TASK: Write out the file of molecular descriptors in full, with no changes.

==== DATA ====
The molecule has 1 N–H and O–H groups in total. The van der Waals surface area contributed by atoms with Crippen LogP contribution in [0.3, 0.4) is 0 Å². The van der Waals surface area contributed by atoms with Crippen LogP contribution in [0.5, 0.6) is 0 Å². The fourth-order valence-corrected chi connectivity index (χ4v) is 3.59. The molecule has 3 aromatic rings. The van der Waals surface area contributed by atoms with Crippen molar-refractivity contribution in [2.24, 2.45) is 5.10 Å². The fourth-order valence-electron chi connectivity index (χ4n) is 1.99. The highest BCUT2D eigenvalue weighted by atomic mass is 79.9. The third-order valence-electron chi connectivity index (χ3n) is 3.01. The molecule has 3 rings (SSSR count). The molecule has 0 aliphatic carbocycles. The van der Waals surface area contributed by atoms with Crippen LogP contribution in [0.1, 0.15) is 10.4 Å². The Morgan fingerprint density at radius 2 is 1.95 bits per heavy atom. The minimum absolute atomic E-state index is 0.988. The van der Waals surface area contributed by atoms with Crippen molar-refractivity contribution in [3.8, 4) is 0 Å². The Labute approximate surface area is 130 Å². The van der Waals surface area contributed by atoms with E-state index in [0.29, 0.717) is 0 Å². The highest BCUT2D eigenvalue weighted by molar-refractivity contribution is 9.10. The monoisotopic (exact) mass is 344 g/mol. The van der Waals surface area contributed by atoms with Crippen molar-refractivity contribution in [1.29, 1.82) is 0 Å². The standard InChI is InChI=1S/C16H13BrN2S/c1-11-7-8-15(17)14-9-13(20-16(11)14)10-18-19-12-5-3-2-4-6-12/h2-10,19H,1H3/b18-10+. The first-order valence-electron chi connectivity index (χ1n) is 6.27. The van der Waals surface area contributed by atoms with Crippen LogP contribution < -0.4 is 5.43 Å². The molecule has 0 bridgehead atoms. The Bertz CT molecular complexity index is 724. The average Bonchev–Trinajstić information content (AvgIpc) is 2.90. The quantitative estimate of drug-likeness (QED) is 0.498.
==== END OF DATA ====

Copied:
The molecule has 1 N–H and O–H groups in total. The van der Waals surface area contributed by atoms with Crippen LogP contribution in [0.3, 0.4) is 0 Å². The van der Waals surface area contributed by atoms with Crippen LogP contribution in [0.5, 0.6) is 0 Å². The fourth-order valence-corrected chi connectivity index (χ4v) is 3.59. The molecule has 3 aromatic rings. The van der Waals surface area contributed by atoms with Crippen molar-refractivity contribution in [2.24, 2.45) is 5.10 Å². The fourth-order valence-electron chi connectivity index (χ4n) is 1.99. The highest BCUT2D eigenvalue weighted by atomic mass is 79.9. The third-order valence-electron chi connectivity index (χ3n) is 3.01. The molecule has 3 rings (SSSR count). The molecule has 0 aliphatic carbocycles. The van der Waals surface area contributed by atoms with Crippen LogP contribution in [0.1, 0.15) is 10.4 Å². The Morgan fingerprint density at radius 2 is 1.95 bits per heavy atom. The minimum absolute atomic E-state index is 0.988. The van der Waals surface area contributed by atoms with Crippen molar-refractivity contribution in [3.8, 4) is 0 Å². The Labute approximate surface area is 130 Å². The van der Waals surface area contributed by atoms with E-state index in [0.29, 0.717) is 0 Å². The highest BCUT2D eigenvalue weighted by molar-refractivity contribution is 9.10. The monoisotopic (exact) mass is 344 g/mol. The van der Waals surface area contributed by atoms with Crippen molar-refractivity contribution in [1.29, 1.82) is 0 Å². The standard InChI is InChI=1S/C16H13BrN2S/c1-11-7-8-15(17)14-9-13(20-16(11)14)10-18-19-12-5-3-2-4-6-12/h2-10,19H,1H3/b18-10+. The first-order valence-electron chi connectivity index (χ1n) is 6.27. The van der Waals surface area contributed by atoms with Crippen LogP contribution < -0.4 is 5.43 Å². The molecule has 0 bridgehead atoms. The Bertz CT molecular complexity index is 724. The average Bonchev–Trinajstić information content (AvgIpc) is 2.90. The quantitative estimate of drug-likeness (QED) is 0.498.